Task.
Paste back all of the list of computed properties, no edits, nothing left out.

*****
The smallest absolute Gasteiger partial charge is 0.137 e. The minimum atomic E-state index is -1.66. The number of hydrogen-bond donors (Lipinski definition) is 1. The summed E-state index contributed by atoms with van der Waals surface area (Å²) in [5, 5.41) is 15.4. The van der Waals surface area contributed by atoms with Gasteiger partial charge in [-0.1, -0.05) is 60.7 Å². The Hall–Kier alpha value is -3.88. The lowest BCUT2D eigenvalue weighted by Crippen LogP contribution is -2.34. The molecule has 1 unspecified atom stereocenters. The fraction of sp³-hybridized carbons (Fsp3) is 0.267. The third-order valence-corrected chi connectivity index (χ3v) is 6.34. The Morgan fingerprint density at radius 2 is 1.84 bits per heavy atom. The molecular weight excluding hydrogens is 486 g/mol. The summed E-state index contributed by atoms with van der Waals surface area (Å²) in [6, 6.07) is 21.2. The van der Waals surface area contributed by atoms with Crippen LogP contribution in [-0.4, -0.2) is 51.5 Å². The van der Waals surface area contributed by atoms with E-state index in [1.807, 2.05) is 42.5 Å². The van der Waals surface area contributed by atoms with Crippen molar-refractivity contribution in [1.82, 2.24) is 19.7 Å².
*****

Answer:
The smallest absolute Gasteiger partial charge is 0.137 e. The minimum atomic E-state index is -1.66. The number of hydrogen-bond donors (Lipinski definition) is 1. The summed E-state index contributed by atoms with van der Waals surface area (Å²) in [5, 5.41) is 15.4. The van der Waals surface area contributed by atoms with Gasteiger partial charge in [-0.1, -0.05) is 60.7 Å². The Hall–Kier alpha value is -3.88. The lowest BCUT2D eigenvalue weighted by Crippen LogP contribution is -2.34. The molecule has 1 unspecified atom stereocenters. The fraction of sp³-hybridized carbons (Fsp3) is 0.267. The third-order valence-corrected chi connectivity index (χ3v) is 6.34. The Morgan fingerprint density at radius 2 is 1.84 bits per heavy atom. The molecular weight excluding hydrogens is 486 g/mol. The summed E-state index contributed by atoms with van der Waals surface area (Å²) in [6, 6.07) is 21.2. The van der Waals surface area contributed by atoms with Crippen LogP contribution in [-0.4, -0.2) is 51.5 Å². The van der Waals surface area contributed by atoms with E-state index in [1.807, 2.05) is 42.5 Å². The van der Waals surface area contributed by atoms with Crippen molar-refractivity contribution in [1.82, 2.24) is 19.7 Å².